Pitney Bowes Employer Health Strategy

Pitney Bowes Pitney Bowes has been providing software, hardware and services that integrate physical and digital communication channels for over ninety years.

Pitney Bowes’ innovate mindset has enabled them to not only stay in business, but to evolve and remain a recognized leader in the “flow of physical and digital mail, packages and information to and from organizations and homes, also referred to as mailstream” (Porter & Baron, 2009, p. 1).Pitney Bowes’ commitment to innovation and productivity can be seen in every aspect of the organization, starting with the health and wellness of the employees. This paper will examine Pitney Bowes’ approach and evolution of their innovative and integrated approach to employee health care. While most organizations were cutting health benefits Pitney Bowes could be found increasing their spending on employee health. This is because Pitney Bowes has a fundamental understanding of the relationship between organizational health culture and the bottom line that is shared by few.

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Michael Critelli, Pitney Bowes Executive Chairman explains that, “when our employees become ill, it directly affects our bottom line” (Porter & Baron, 2009, p. 1). Through research, new initiatives and studies they have been able not only save millions, but become recognized as pioneers in improving employee health while controlling spending. Pitney Bowes’ approach is centered on preventative care, an idea that has managed to slip by many organizations around the world.Through proactively removing barriers to receiving health care and “providing resources which empower employees to take control of their own health” (Pitney Bowes, 2011), Pitney Bowes has dramatically reduced health care cost while increasing the quality of employee health throughout the company. One of the ways the company adds value is through their health and wellness programs such as disease management, health risk assessments, disability management and their Health Care University (HCU) programs.

HCU is the Pitney Bowes’ umbrella program to “encourage health and wellness through education” (Porter & Baron, 2009, p. 16). By having these health and wellness programs potentially very harmful and expensive conditions can be prevented through education. If an employee is simply unaware of the risks they are at there is no way they can take control of those risks. In 2002 a third party contractor estimated that Pitney Bowes “had lost $51.

7 million over the past year due to presenteeism or reduced productivity at work.Productivity losses caused by simple common illnesses like the cold and flu accounted for nearly $10 million” (Porter & Baron, 2009, p. 10). Small initiatives such as stressing the importance of hand washing and other ways to prevent infection along with other initiatives like offering flu-vaccines are ways the company proactively control costs and maintains health. Pitney Bowes’ health and wellness initiatives are supported by on-site clinics who offer these vaccinations and other services including varying levels of specialty services from allergy and asthma care to gynecology.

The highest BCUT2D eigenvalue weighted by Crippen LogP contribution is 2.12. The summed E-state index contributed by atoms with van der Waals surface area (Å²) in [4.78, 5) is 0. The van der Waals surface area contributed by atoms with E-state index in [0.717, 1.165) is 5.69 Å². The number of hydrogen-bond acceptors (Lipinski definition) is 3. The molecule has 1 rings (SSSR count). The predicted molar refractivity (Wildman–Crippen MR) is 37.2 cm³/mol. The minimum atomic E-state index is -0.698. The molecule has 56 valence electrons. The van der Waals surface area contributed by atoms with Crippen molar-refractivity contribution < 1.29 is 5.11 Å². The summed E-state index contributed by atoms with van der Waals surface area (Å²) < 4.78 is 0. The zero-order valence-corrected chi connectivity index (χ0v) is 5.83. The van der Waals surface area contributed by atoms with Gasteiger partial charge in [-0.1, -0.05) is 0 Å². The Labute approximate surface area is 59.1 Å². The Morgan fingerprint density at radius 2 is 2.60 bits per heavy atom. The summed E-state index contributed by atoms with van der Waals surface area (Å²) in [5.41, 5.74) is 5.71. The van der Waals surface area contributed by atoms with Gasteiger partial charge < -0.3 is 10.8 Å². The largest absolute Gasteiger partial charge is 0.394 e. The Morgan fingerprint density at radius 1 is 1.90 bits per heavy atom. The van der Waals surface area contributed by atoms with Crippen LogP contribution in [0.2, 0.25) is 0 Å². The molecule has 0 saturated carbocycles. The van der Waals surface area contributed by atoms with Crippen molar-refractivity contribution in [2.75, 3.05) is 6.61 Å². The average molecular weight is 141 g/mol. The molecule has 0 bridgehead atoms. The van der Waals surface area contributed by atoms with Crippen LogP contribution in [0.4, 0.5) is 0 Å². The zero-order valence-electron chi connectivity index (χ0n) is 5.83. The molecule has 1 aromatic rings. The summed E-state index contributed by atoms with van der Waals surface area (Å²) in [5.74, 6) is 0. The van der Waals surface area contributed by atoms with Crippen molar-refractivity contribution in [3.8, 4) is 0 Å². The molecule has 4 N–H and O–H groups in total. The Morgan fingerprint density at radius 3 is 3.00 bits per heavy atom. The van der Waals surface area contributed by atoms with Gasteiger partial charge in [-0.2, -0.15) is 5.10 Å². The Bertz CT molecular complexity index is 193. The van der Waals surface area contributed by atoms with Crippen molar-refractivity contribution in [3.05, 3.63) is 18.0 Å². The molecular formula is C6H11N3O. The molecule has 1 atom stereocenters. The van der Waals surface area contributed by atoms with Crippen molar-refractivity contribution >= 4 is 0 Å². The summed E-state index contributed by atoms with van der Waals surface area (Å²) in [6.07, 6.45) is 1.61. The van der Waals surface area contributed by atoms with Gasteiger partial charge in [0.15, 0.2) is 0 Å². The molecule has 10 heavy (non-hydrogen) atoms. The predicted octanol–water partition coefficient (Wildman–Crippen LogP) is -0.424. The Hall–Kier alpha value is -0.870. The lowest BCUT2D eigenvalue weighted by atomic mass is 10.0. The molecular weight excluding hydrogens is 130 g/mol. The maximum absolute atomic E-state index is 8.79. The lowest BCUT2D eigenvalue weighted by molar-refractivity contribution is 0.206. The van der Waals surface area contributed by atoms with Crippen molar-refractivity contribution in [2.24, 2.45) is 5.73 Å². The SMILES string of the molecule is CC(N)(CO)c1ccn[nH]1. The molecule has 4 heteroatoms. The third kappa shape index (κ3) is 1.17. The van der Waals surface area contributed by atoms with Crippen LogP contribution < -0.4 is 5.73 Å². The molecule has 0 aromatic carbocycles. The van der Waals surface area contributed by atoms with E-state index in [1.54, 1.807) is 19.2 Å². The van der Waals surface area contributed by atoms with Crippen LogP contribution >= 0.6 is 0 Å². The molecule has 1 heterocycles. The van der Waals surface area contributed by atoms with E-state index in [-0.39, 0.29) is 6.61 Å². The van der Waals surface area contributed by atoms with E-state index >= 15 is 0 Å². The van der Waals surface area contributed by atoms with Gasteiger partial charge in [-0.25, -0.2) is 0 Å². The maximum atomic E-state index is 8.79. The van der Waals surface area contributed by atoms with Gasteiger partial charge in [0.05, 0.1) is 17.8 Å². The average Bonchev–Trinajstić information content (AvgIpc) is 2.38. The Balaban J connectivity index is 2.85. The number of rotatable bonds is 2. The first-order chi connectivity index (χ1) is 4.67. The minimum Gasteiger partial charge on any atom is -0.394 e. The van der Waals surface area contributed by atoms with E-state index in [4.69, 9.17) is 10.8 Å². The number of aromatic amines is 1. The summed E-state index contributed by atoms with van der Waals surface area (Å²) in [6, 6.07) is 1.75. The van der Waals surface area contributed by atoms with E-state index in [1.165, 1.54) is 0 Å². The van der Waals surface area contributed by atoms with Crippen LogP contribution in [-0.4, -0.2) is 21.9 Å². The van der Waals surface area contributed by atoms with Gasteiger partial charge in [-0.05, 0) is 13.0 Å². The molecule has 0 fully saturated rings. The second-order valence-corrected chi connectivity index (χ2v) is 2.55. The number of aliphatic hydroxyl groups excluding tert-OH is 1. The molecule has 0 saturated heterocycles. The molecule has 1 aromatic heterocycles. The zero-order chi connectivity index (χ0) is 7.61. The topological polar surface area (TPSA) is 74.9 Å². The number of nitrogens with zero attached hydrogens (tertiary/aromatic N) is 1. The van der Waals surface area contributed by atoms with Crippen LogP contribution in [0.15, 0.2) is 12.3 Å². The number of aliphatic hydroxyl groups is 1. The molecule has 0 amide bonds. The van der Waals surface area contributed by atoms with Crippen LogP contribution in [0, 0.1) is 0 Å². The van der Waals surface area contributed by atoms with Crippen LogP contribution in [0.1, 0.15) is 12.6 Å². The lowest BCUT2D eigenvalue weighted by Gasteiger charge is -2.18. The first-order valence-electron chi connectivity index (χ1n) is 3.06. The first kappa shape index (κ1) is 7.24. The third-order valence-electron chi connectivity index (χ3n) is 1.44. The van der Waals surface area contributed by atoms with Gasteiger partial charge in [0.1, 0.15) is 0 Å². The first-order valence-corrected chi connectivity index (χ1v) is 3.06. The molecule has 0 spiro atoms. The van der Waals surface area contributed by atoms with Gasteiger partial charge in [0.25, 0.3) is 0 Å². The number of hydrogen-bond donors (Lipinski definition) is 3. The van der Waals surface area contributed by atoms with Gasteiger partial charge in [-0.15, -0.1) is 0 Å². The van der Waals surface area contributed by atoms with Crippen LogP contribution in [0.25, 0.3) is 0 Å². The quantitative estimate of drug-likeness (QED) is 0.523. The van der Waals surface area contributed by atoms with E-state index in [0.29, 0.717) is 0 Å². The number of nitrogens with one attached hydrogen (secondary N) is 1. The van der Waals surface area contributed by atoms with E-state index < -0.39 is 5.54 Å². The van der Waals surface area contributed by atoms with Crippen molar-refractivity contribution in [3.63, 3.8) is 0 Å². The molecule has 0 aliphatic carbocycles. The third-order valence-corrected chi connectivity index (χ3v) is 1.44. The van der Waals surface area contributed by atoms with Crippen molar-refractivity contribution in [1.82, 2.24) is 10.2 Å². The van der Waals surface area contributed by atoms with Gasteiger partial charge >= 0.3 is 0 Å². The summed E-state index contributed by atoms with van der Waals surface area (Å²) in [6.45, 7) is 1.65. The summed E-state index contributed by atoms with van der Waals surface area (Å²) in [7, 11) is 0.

The company’s approach to selecting and designing a health plan and pharmacy benefits is an ever evolving process and one that the leadership at Pitney Bowes like CEO Michael Critelli and Corporate Medical Director Jack Mahoney knows will always be a work in progress. The mentality at Pitney Bowes to continue to innovate and pioneer new and efficient ways to health care is what makes their programs so great and is why they have become recognized leaders with employee health. Pitney Bowes’ employee health evolution started after World War II and has been growing ever since.Through the constant information and purchasing initiatives and creation of new programs Pitney Bowes has laid the blue print to employee health. Along the way not everyone saw the added value in what the company was doing, in fact consultants “often advised Pitney Bowes to ‘cut overhead’ by reducing its benefits staff” (Porter & Baron, 2009, p.

10), and doctors thought some of the decisions like reducing or eliminating co-payments for drugs treating the firm’s three most expensive conditions was a “a little scary” (Porter & Baron, 2009, p. 0). On face value during the thick of their overhaul one could evaluate the company’s approach as misguided and slightly reckless, a desperate attempt to drive down soaring costs. It is clear now that the research has come back and proven results have been laid down that Pitney Bowes’ approach was a well thought out one executed in a brilliant manner. While it is clear that Pitney Bowes is a pioneer with employee health there are still areas that can be improved as they continue to strive for innovation and improvement.Pitney Bowes has around 12,000 ‘dispersed employees’ based over 600 client sites averaging 39 years of age and who tend to earn a lower income than employees at their corporate facilities.

This group of people being dispersed is inherently going to be detached from the culture of health within the organization. This is especially problematic because this group of employees tends to represent the people who need help the most. Critelli explains, “It is critical to our bottom line that we find a way to bring them in to our culture of wellness” (Porter & Baron, 2009, p. 8). You hear that ‘attitude is everything’ from the time you are a child, this is no different in the corporate world. Pitney Bowes’ programs will continue to thrive and the health of their employees will continue to prosper because of their willing and positive attitude toward employee health and their commitment to constant improvement.

References Pitney Bowes. (2011). www. pb. com Porter, M. E.

, & Baron, J. F. (2009, February 24). Pitney Bowes: Employer Health Strategy. Harvard Business School Case Study.